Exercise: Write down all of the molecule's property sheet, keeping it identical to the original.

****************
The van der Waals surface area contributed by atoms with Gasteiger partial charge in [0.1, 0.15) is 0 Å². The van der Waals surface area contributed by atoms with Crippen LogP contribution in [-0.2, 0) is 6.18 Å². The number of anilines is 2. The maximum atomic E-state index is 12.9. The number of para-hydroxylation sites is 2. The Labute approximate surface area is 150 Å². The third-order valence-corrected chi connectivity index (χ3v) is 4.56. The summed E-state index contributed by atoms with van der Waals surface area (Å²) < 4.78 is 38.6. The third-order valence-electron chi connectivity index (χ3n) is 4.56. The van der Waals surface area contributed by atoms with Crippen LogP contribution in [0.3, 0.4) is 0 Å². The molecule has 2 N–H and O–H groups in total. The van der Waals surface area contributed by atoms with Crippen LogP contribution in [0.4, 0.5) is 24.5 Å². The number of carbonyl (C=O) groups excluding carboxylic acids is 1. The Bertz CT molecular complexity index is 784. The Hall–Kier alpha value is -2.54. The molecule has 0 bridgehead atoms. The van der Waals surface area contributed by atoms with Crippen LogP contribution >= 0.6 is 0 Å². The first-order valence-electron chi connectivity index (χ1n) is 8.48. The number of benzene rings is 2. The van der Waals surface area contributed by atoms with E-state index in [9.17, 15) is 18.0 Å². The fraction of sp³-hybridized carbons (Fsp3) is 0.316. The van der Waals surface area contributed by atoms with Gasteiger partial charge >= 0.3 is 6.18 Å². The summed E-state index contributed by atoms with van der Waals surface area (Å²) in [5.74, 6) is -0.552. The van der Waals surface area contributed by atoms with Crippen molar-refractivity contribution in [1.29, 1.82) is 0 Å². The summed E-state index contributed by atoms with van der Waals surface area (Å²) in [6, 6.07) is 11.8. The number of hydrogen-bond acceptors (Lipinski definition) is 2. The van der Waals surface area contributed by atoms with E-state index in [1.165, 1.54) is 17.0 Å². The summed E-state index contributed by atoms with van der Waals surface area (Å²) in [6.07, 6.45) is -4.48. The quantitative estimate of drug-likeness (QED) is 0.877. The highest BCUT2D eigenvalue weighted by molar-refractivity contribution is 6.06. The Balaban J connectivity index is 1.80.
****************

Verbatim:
The van der Waals surface area contributed by atoms with Gasteiger partial charge in [0.1, 0.15) is 0 Å². The van der Waals surface area contributed by atoms with Crippen LogP contribution in [-0.2, 0) is 6.18 Å². The number of anilines is 2. The maximum atomic E-state index is 12.9. The number of para-hydroxylation sites is 2. The Labute approximate surface area is 150 Å². The third-order valence-corrected chi connectivity index (χ3v) is 4.56. The summed E-state index contributed by atoms with van der Waals surface area (Å²) < 4.78 is 38.6. The third-order valence-electron chi connectivity index (χ3n) is 4.56. The van der Waals surface area contributed by atoms with Crippen LogP contribution in [0.3, 0.4) is 0 Å². The molecule has 2 N–H and O–H groups in total. The van der Waals surface area contributed by atoms with Crippen LogP contribution in [0.4, 0.5) is 24.5 Å². The number of carbonyl (C=O) groups excluding carboxylic acids is 1. The Bertz CT molecular complexity index is 784. The Hall–Kier alpha value is -2.54. The molecule has 0 bridgehead atoms. The van der Waals surface area contributed by atoms with Crippen LogP contribution >= 0.6 is 0 Å². The first-order valence-electron chi connectivity index (χ1n) is 8.48. The number of benzene rings is 2. The van der Waals surface area contributed by atoms with E-state index in [9.17, 15) is 18.0 Å². The fraction of sp³-hybridized carbons (Fsp3) is 0.316. The van der Waals surface area contributed by atoms with Gasteiger partial charge >= 0.3 is 6.18 Å². The summed E-state index contributed by atoms with van der Waals surface area (Å²) in [5.74, 6) is -0.552. The van der Waals surface area contributed by atoms with Crippen molar-refractivity contribution in [1.29, 1.82) is 0 Å². The summed E-state index contributed by atoms with van der Waals surface area (Å²) in [6, 6.07) is 11.8. The number of hydrogen-bond acceptors (Lipinski definition) is 2. The van der Waals surface area contributed by atoms with E-state index in [1.165, 1.54) is 17.0 Å². The summed E-state index contributed by atoms with van der Waals surface area (Å²) in [6.07, 6.45) is -4.48. The quantitative estimate of drug-likeness (QED) is 0.877. The highest BCUT2D eigenvalue weighted by molar-refractivity contribution is 6.06. The Balaban J connectivity index is 1.80.